Keeping Norwegian Culture Trendy among Young Generation

Photo : Ola Erik | The Halling (hallingdansen) is a folk dance (bygdedans) traditionally performed in rural Norway and traditionally performed by young men at weddings and parties..

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Runhild
Heggem is 21 years old
, from a small
village called Osmarka, in Møre og Romsdal.
and
studies folk music at Høgskulen i Telemark. As one of the few folk
music and dance devouts of her generation, Runhild tells The Nordic
Page her career path and the future of this cultural heritage in
Norway.

2)
How did your interest for folk music begin?

I
have played fiddle since I was seven years old, but didn’t start
folk music before we had a culture heritage project at school. This
project ended with a cd-recording in the spring of 2003, and after
this project I knew this was what I wanted.

I participated in my
first competition (called “kappleik”) in the fall of 2004, and
that gave me the taste of more, and in the spring I started in the
local folk music group here in Nordmøre.

Since 2004, I have
participated in all competitions, festivals, concerts and other
assignments that I had opportunity to. This is really the kind of
life I want to live!

3)
Did your family have any influence in your interest?

My parents were
already in the folk music environment before me and my brother were
born, but in my childhood there was little influence. Yet, after I
started playing the fiddle, I have always been met with positive and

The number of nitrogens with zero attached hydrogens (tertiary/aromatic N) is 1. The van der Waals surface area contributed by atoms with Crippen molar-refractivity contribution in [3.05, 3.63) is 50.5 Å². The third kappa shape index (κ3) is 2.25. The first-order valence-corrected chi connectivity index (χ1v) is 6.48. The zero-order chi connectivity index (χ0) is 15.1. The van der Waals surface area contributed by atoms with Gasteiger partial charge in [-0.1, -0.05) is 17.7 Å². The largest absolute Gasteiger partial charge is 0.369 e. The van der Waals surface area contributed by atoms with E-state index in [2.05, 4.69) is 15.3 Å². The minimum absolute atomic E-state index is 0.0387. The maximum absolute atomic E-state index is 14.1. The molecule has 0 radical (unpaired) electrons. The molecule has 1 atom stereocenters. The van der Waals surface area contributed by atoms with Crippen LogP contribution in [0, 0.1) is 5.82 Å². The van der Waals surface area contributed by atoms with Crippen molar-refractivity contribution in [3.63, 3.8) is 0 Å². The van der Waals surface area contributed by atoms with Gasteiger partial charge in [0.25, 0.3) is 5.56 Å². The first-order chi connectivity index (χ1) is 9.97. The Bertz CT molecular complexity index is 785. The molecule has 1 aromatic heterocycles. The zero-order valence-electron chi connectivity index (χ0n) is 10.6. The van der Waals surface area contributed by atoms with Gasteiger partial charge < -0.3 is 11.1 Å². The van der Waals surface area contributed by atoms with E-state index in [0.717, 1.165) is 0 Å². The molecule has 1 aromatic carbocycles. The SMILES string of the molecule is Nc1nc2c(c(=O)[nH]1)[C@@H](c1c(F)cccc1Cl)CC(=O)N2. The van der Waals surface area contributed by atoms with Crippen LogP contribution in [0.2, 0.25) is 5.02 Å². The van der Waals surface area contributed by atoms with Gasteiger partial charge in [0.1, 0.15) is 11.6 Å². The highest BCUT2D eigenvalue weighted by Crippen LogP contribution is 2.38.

motivational words. So I would say that they have given the necessary
support through my childhood, so that I could achieve the goals I
have achieved today.

Photo: Noregs Ungdomslag | Young folk musician Runhild Heggem holds traditional Norwegian folk music instrument, fidell.

4)
How is your interest for folk music and – dance met among your
friends? Have you experienced any challenges or is it a benefit in
your meeting with others?

In
secondary school I don’t quite remember if there was any negativity
against it. And in upper secondary school I chose to study folk music
at Vinstra videregående skole, so then I was already in the right
environment. Even if we were a few people in that folk music study,
there was a difference between music friends and regular friends.

Today
it varies a lot how people you meet react. Some can be very
interested in folk music and – dance, and others can be the totally
opposite and make fun of you playing an old fashion instrument like
the fiddle. When I am introducing myself to new people, I always
consider if I am going to introduce myself as a folk musician and –
dancer. Unfortunately. You never know how people react. But anyway,
today I just stand out as a proud female, who plays both the normal
fiddle, also the hardangerfiddle and dances many different styles,
with “halling” as a specialty.

5)
Do you think there is are enough youngsters in your environment and
in Norway in general who care for folk music and – dance? How can
the attention aroundin this field be increased?

I always think about
how small the local groups are today, if you compare it to the
greatest times in the second half of the 18 sectury and beginning of
the 19th century. My dream is to build this up again, like it was
here in Nordmøre.

There are a lot of
places which have huge folk music groups and dance groups, with
people in all ages. You just got to know about them.

This
particular issue is quite relevant today. Information about the folk
music and folk dance has to reach out to new people who are
interested, so that the traditions which have continued for
generations can go on. How we are going to make this happen, is
through media coverage, about what is happening in this area – all
from small concerts to huge festivals. With more attention to the
recruitment, which most of the times is the problem.

Source:
TNP Magazine

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